Handicraft entrepreneurs disappointed by budgetHandicraft entrepreneurs have complained that the new budget statement does not contain any measures to promote the handicraft industry even though it is a high revenue generating sector.
Handicraft entrepreneurs have complained that the new budget statement does not contain any measures to promote the handicraft industry even though it is a high revenue generating sector. They are upset that the government’s annual financial plan has not addressed their demands for hiking subsidies, identifying handicrafts as priority products, building training camps and developing technology.
“The current 2 percent export subsidy is not enough to boost the sector and attract new entrepreneurs,” said Dharma Raj Shakya, president of the Federation of Handicraft Association of Nepal (Fhan), “There are more than 42 handicraft products, but only a few of them have been listed in the National Trade Integration Strategy.”
According to Shakya, the budget does not say anything about building training schools to produce skilled human resource so that production can be expanded to fulfil swelling demand.
“Moreover, the government has not addressed our demand to provide soft loans to set up small production plants,” said Shakya.
According to official data, the handicraft business is worth Rs20 billion annually, out of which exports account for Rs10 billion. Nepali handicrafts are shipped to 80 countries including the US, France, Germany and Japan.
Handicraft exports play a key role in balancing the country’s trade deficit and it is a major source of foreign exchange, Fhan said.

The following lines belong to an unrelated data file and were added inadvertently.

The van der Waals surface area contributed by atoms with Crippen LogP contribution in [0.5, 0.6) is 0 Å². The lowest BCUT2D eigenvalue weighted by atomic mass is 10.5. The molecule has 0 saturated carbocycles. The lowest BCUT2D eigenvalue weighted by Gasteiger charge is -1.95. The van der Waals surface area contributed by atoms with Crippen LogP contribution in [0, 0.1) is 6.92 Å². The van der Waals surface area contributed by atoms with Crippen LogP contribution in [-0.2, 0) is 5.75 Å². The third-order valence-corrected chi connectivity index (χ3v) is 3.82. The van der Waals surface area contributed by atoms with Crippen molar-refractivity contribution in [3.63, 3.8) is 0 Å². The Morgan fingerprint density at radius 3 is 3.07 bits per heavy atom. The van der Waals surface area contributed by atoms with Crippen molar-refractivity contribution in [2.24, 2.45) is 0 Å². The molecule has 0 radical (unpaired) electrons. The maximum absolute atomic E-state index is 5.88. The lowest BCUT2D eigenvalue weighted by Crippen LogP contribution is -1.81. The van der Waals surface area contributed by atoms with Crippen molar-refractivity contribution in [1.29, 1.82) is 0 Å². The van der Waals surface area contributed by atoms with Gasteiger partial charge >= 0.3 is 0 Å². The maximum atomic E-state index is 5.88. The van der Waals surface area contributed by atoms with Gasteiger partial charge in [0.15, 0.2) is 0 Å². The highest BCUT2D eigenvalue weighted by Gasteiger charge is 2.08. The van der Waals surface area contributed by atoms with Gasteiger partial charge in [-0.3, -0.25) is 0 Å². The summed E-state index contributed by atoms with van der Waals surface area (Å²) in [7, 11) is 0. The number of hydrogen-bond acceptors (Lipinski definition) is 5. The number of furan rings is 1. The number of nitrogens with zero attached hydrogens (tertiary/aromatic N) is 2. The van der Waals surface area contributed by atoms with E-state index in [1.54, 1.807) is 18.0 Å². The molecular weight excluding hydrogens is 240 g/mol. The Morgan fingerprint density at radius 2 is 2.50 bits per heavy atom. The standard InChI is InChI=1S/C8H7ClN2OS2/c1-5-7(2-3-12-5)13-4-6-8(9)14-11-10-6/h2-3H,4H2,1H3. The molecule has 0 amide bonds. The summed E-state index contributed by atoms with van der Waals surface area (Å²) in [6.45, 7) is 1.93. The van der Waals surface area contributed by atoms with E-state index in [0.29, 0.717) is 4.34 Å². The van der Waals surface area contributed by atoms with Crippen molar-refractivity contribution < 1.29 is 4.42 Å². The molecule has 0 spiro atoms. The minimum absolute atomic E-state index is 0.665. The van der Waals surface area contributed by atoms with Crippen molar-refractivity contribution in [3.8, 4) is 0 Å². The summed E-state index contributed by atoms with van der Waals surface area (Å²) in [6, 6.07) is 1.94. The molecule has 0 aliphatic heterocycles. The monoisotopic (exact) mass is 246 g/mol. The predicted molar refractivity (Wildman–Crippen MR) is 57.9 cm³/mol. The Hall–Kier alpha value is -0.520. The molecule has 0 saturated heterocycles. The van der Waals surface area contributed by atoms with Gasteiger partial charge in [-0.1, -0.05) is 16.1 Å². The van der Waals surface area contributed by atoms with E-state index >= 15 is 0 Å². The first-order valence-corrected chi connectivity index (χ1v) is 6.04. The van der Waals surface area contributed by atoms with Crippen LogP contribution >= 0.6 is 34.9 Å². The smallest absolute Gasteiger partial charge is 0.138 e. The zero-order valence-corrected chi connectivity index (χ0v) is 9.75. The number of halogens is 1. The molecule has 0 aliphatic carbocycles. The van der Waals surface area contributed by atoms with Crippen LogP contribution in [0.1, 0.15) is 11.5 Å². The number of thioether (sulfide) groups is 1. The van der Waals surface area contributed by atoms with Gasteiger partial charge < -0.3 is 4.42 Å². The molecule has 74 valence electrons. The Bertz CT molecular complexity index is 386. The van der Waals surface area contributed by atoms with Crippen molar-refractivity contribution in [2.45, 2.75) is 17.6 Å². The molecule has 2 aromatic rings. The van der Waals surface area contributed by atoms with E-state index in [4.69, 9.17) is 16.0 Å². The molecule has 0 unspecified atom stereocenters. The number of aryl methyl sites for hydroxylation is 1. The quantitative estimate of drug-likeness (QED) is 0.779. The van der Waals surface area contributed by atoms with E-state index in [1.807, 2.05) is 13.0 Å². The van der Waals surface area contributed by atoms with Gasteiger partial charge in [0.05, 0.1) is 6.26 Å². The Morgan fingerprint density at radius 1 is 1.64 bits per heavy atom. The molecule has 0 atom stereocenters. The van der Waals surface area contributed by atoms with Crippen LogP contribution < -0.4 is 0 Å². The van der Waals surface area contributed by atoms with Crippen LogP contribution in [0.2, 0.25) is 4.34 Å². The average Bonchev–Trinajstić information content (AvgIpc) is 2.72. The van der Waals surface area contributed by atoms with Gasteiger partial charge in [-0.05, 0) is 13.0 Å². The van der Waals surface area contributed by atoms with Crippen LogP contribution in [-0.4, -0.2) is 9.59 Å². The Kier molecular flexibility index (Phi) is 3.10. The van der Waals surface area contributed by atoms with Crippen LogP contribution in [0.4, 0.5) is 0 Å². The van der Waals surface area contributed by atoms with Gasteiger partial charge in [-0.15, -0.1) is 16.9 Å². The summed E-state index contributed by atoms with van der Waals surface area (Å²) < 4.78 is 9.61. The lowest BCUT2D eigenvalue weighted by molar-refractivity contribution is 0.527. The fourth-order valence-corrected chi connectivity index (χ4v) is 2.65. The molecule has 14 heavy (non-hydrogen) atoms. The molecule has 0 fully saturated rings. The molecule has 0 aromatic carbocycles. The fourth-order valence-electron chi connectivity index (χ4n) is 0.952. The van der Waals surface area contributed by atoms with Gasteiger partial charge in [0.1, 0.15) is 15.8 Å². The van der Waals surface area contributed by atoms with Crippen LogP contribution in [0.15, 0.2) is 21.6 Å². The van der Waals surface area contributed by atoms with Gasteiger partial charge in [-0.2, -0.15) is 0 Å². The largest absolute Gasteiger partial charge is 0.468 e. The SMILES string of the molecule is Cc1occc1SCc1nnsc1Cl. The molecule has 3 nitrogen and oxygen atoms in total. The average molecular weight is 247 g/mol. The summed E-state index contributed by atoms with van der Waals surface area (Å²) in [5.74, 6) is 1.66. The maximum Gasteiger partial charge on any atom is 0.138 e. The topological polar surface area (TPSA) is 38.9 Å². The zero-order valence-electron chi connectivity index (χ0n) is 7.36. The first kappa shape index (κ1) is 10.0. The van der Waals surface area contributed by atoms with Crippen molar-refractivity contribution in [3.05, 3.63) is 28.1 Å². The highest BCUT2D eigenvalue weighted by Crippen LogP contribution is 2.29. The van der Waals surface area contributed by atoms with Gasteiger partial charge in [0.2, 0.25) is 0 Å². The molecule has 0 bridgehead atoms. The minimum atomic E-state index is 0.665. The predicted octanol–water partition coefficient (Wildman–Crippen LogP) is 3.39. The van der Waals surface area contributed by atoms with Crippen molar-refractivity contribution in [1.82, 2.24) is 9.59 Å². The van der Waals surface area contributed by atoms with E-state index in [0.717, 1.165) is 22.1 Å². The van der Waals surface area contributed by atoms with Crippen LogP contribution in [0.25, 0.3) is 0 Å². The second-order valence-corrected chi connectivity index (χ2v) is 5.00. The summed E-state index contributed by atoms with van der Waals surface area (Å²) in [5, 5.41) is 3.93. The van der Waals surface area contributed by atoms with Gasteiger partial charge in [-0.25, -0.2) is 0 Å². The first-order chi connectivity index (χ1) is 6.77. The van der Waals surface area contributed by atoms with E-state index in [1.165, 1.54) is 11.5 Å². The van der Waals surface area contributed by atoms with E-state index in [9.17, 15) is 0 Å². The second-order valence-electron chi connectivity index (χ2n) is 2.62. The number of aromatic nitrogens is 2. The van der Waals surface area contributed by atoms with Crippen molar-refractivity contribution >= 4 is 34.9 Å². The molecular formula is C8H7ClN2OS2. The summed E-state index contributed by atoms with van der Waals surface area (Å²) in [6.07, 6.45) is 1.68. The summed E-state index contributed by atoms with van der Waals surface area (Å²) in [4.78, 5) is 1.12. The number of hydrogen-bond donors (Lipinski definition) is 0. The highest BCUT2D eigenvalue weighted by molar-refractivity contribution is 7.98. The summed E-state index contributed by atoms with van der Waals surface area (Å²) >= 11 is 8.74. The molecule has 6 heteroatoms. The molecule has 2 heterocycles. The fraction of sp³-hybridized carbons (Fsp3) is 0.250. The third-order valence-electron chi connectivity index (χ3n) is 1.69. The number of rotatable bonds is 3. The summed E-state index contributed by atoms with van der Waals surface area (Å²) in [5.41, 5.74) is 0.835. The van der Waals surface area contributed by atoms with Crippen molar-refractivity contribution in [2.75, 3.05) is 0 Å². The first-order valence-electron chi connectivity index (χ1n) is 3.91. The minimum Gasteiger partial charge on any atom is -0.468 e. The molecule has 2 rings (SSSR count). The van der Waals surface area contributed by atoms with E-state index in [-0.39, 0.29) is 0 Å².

“The budget is likely to make imported goods dearer, leading to an increase in the total trade deficit. The only way to reduce losses is to promote exports,” said Fhan. “However, the budget is silent on increasing productivity, subsidizing exports and duty drawbacks.”
Exports of handicraft products made of wood and metal swelled 4 percent while pashmina, paper products, silverware and jewellery saw growths of 4, 20.5, 15 and 79 percent respectively during the first nine months of the fiscal year. Meanwhile, the government has added a few of the many handicraft products to the list of high export potential products.
Nepal earns a fair amount of revenue by exporting pashmina, wool, felt, silk, cotton, hemp, allo, dhaka, glass, bone and horn and crystal. Likewise, textiles, silver jewellery, metal craft, handmade paper, wood craft, ceramics, incense, paintings, beads, stone craft, bamboo products, gold ornaments, gems and herbal products are other high export potential products.
Handicraft traders also complained that the budget was silent on establishing a Saarc-standard handicraft development centre and providing equipment as promised by the Saarc Development Trust.
“Nepal lost many heritage structures during the earthquake. The reconstruction of these artistic buildings requires many labourers from the handicraft sector, and the budget has not addressed such concerns,” said Sangita Dhakal, assistant director of the association. “The government must bring polices and programmes to fulfil the sector’s growth target.”